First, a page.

Keywords: Estonian, Old Literary Estonian, corpus pragmatics, discourse grammar, epistemic particle, pragmaticalization
A survey is given of the development of the content and shape of the epistemic particle vist in Estonian texts from the oldest written records to this day. Diachronic analysis revealed a change in the use and meaning of the particle, notably, a gradual decrease in its epistemic certainty. In 17th century texts the forerunner of the modern particle vist was the adverb vissist, meaning ‘for sure’, but in modern standard Estonian vist expresses medium certainty, like oletatavasti ‘probably’. Consequently, we have to do with a process of pragmaticalization.
According to our analysis of old dictionaries and texts the shortening vissisti > vist must have occurred nearly two centuries before the semantic change ‘for sure’ > ‘probably’. We assumed that the possible reason for the shortening lay in oral language usage, whence the first appearance of vist in the 1660s, first in Heinrich Göseken’s dictionary (1660) and almost simultaneously in Pastor Christoph Blume’s writings, especially in his hymns. At the time the meaning of both short and long forms was ‘for sure’. In 18th century texts the frequencies of the variants vist and vissisti are nearly equal, whereas in the 19th century vist becomes nearly thrice as frequent as vissisti. The semantic change of ‘for sure’ > ‘probably’ appears in writing since the late 19th century. There are also some bridging constructions illustrating the process of reanalysis. The derivative process of the particle vist is particularly noteworthy: Since the mid-19th century the particle vististi appears in literary Estonian, which was first associated with the initial meaning of vist ‘for sure’, but by today both vist and vististi have aquired the meaning of ‘probably’ (medium certainty). Such semantic change is not, however, unique as similar tendencies can be found in Russian, German and Galician, for example. Therefore, diachronic development of discourse particles certainly deserves more specific qualitative research in the future.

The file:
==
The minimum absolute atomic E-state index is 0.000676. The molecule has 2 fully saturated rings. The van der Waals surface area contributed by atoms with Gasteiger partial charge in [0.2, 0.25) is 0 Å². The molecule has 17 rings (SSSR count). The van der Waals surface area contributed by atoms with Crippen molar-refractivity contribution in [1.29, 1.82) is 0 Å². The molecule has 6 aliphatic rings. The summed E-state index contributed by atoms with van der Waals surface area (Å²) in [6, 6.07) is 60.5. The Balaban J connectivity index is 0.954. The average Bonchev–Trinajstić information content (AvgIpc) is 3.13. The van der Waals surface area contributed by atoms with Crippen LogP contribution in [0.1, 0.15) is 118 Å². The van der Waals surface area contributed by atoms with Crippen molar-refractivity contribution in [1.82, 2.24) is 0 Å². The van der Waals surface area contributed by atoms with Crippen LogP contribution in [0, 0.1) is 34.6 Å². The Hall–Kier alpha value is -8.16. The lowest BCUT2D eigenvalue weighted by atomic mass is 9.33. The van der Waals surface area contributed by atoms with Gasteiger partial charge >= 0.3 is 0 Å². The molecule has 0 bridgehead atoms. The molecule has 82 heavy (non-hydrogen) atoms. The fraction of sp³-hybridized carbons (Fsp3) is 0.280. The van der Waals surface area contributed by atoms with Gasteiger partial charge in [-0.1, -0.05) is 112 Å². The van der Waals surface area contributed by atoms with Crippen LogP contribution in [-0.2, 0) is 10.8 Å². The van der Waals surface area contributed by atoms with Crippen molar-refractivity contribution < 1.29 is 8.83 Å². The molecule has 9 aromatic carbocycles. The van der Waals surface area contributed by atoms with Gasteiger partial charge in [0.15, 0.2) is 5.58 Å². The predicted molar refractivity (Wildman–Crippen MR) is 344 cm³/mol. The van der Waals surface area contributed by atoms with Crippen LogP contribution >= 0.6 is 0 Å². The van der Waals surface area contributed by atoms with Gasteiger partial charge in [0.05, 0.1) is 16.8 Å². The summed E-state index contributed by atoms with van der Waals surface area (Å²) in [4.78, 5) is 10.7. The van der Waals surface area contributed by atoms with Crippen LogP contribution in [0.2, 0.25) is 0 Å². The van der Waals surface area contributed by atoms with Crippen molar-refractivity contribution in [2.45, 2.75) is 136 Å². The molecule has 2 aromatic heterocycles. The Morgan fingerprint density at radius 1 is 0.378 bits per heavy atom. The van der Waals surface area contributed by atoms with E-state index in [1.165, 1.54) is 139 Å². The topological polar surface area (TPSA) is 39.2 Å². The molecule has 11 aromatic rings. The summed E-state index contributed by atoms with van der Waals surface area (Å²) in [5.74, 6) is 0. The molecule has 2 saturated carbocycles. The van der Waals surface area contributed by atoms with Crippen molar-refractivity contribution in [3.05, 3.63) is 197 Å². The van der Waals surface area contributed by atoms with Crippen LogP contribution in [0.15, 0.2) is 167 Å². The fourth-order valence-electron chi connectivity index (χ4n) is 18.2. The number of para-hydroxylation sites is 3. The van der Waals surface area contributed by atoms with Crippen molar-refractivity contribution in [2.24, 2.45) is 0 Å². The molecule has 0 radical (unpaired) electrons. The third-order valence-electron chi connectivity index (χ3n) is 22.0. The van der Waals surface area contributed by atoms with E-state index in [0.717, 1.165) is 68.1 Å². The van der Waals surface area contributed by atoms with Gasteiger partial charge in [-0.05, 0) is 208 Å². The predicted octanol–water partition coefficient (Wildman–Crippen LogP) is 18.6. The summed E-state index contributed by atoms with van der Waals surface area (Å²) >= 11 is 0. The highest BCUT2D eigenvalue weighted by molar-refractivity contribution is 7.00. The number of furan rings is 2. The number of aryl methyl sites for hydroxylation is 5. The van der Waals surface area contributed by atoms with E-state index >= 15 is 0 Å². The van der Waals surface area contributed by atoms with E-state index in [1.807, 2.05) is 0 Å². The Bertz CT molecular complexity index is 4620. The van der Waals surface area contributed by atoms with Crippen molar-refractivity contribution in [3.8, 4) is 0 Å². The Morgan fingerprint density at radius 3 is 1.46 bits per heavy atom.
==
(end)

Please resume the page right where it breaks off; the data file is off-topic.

Külli Prillop (b. 1974), PhD, University of Tartu, Institute of Estonian and General Linguistics, Researcher of Estonian Phonology (Jakobi 2, 51005 Tartu), email@example.com
Külli Habicht (b. 1964), PhD, University of Tartu, Institute of Estonian and General Linguistics, Associate Professor of Estonian Language (Jakobi 2, 51005 Tartu), firstname.lastname@example.org